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Schreiner, Thomas ORCID logoORCID: https://orcid.org/0000-0003-2030-5998; Kaufmann, Elisabeth; Noachtar, Soheyl; Mehrkens, Jan-Hinnerk and Staudigl, Tobias ORCID logoORCID: https://orcid.org/0000-0003-2885-1280 (2022): The human thalamus orchestrates neocortical oscillations during NREM sleep. In: Nature Communications, Vol. 13, 5231 [PDF, 4MB]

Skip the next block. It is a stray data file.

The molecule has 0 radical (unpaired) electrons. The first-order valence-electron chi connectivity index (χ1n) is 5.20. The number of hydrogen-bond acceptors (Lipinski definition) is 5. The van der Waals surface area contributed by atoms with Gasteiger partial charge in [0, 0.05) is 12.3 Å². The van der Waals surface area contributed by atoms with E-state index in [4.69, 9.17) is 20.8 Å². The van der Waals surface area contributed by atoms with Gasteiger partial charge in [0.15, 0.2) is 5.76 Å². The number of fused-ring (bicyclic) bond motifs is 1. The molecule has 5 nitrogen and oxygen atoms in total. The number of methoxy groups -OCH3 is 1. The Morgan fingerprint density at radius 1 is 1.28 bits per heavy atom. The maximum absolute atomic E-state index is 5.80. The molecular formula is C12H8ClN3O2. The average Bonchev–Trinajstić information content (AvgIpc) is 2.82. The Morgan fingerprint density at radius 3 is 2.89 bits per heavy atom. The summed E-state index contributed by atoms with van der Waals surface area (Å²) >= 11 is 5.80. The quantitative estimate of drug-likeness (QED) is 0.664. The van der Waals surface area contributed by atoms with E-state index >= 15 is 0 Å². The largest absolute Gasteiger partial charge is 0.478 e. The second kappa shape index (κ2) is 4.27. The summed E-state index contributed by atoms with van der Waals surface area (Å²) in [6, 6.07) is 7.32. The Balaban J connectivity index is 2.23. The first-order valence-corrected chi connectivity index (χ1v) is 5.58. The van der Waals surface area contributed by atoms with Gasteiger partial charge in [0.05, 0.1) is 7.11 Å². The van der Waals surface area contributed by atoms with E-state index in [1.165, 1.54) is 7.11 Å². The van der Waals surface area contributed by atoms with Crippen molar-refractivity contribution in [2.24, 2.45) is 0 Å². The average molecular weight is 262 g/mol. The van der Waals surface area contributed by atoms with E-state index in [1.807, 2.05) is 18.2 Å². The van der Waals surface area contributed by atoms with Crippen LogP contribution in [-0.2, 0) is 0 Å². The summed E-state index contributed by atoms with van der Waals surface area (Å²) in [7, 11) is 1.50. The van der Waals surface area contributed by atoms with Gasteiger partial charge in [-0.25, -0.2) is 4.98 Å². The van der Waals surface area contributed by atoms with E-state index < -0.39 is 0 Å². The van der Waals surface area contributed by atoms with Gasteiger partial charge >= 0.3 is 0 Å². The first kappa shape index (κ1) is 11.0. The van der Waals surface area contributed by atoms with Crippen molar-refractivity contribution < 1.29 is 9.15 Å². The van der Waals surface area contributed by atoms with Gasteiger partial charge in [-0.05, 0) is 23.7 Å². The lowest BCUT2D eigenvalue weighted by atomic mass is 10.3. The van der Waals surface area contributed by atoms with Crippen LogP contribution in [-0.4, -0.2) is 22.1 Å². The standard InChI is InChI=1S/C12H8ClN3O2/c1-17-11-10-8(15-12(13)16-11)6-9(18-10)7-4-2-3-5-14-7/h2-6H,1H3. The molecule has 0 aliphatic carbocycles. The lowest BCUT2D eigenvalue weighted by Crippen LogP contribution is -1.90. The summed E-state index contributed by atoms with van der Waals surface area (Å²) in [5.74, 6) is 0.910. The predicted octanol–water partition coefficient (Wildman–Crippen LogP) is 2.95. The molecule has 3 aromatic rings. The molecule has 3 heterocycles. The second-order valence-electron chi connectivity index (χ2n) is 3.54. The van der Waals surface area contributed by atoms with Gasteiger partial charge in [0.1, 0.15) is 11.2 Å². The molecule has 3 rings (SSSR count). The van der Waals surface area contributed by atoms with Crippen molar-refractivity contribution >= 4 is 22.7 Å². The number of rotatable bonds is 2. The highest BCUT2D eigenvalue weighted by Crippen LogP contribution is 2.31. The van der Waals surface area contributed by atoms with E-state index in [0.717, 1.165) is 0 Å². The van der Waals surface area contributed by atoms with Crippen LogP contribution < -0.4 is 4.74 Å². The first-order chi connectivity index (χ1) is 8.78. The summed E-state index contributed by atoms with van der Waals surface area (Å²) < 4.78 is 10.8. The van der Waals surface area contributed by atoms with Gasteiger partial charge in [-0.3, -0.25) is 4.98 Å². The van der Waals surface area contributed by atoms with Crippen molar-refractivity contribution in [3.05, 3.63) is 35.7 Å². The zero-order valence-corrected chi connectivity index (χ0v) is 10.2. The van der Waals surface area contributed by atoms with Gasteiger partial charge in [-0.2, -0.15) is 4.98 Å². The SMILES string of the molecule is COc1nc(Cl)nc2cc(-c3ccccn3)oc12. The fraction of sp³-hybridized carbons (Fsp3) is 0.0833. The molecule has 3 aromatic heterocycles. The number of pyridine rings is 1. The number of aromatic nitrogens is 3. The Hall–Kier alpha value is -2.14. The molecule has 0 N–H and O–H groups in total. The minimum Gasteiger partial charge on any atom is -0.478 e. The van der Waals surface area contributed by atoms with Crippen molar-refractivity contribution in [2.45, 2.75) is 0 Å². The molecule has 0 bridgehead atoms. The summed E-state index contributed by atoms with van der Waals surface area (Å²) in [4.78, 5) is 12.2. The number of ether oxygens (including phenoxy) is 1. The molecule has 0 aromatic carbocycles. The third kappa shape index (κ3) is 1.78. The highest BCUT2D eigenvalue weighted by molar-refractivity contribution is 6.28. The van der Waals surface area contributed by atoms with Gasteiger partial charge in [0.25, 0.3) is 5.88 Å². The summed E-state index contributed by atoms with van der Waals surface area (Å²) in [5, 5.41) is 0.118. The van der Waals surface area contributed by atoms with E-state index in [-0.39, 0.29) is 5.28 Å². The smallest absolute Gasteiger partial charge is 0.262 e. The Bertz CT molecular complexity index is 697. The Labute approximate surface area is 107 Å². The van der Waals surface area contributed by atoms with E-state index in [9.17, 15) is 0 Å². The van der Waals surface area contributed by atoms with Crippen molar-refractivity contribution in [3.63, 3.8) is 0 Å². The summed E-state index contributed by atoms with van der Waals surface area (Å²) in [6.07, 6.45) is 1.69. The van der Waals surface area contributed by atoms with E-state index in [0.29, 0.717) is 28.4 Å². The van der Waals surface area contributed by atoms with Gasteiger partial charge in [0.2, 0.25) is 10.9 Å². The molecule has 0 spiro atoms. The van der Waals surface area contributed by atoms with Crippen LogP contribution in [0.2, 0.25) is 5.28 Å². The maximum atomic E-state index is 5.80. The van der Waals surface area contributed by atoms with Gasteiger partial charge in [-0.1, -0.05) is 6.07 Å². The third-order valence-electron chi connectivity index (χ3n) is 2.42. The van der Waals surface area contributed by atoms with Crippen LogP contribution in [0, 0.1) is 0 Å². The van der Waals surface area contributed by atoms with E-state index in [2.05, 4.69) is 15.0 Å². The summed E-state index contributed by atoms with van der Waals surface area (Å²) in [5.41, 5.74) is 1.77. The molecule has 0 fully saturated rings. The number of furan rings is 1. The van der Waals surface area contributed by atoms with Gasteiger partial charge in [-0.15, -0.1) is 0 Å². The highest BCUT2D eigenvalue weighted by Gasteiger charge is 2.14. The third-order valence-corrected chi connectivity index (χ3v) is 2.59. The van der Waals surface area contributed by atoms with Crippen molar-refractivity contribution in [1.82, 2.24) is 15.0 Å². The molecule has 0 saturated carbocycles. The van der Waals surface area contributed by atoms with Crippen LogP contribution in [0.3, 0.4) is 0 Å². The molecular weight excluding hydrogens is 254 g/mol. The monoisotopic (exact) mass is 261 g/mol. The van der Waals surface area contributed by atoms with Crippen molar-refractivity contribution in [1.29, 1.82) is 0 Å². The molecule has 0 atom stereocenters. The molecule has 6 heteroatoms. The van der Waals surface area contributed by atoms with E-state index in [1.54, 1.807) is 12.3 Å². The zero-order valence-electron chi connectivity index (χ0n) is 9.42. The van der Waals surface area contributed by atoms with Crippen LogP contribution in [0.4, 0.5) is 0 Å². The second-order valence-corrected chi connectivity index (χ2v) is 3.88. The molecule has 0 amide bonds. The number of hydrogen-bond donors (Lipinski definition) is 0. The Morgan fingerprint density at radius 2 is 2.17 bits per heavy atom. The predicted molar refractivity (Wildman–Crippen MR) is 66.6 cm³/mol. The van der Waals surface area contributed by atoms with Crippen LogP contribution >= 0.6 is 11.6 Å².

A hallmark of non-rapid eye movement sleep is the coordinated interplay of slow oscillations (SOs) and sleep spindles. Traditionally, a cortico-thalamo-cortical loop is suggested to coordinate these rhythms: neocortically-generated SOs trigger spindles in the thalamus that are projected back to neocortex. Here, we used intrathalamic recordings from human epilepsy patients to test this canonical interplay. We show that SOs in the anterior thalamus precede neocortical SOs (peak −50 ms), whereas concurrently-recorded SOs in the mediodorsal thalamus are led by neocortical SOs (peak +50 ms). Sleep spindles, detected in both thalamic nuclei, preceded their neocortical counterparts (peak −100 ms) and were initiated during early phases of thalamic SOs. Our findings indicate an active role of the anterior thalamus in organizing sleep rhythms in the neocortex and highlight the functional diversity of thalamic nuclei in humans. The thalamic coordination of sleep oscillations could have broad implications for the mechanisms underlying memory consolidation.

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